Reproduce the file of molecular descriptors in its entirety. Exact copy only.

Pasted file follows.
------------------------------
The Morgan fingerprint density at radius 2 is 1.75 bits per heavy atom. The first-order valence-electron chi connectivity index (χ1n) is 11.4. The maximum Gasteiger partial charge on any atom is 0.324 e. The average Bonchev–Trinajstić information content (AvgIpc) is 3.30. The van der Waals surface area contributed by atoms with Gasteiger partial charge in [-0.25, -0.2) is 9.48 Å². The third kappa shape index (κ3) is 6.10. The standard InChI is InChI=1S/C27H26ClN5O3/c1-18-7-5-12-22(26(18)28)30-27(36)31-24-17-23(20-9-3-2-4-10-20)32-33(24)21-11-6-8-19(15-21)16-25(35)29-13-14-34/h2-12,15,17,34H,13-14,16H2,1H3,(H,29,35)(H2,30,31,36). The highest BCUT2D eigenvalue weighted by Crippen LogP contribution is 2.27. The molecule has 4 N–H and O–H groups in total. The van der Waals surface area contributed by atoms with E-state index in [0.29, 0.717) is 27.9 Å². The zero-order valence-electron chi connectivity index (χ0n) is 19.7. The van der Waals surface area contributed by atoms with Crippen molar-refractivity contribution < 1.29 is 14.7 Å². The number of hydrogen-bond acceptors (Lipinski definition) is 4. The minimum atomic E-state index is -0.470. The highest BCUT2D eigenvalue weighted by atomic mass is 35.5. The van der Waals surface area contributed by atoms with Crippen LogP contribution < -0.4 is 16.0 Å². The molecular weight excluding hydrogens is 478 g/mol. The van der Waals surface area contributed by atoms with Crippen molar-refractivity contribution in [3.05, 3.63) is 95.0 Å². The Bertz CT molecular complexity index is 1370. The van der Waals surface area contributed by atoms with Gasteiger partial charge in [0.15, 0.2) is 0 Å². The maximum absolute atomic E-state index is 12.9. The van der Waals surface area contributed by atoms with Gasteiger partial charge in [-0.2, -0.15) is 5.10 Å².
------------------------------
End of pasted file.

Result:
The Morgan fingerprint density at radius 2 is 1.75 bits per heavy atom. The first-order valence-electron chi connectivity index (χ1n) is 11.4. The maximum Gasteiger partial charge on any atom is 0.324 e. The average Bonchev–Trinajstić information content (AvgIpc) is 3.30. The van der Waals surface area contributed by atoms with Gasteiger partial charge in [-0.25, -0.2) is 9.48 Å². The third kappa shape index (κ3) is 6.10. The standard InChI is InChI=1S/C27H26ClN5O3/c1-18-7-5-12-22(26(18)28)30-27(36)31-24-17-23(20-9-3-2-4-10-20)32-33(24)21-11-6-8-19(15-21)16-25(35)29-13-14-34/h2-12,15,17,34H,13-14,16H2,1H3,(H,29,35)(H2,30,31,36). The highest BCUT2D eigenvalue weighted by Crippen LogP contribution is 2.27. The molecule has 4 N–H and O–H groups in total. The van der Waals surface area contributed by atoms with E-state index in [0.29, 0.717) is 27.9 Å². The zero-order valence-electron chi connectivity index (χ0n) is 19.7. The van der Waals surface area contributed by atoms with Crippen molar-refractivity contribution < 1.29 is 14.7 Å². The number of hydrogen-bond acceptors (Lipinski definition) is 4. The minimum atomic E-state index is -0.470. The highest BCUT2D eigenvalue weighted by atomic mass is 35.5. The van der Waals surface area contributed by atoms with Crippen LogP contribution < -0.4 is 16.0 Å². The molecular weight excluding hydrogens is 478 g/mol. The van der Waals surface area contributed by atoms with Crippen molar-refractivity contribution in [3.05, 3.63) is 95.0 Å². The Bertz CT molecular complexity index is 1370. The van der Waals surface area contributed by atoms with Gasteiger partial charge in [0.15, 0.2) is 0 Å². The maximum absolute atomic E-state index is 12.9. The van der Waals surface area contributed by atoms with Gasteiger partial charge in [-0.2, -0.15) is 5.10 Å².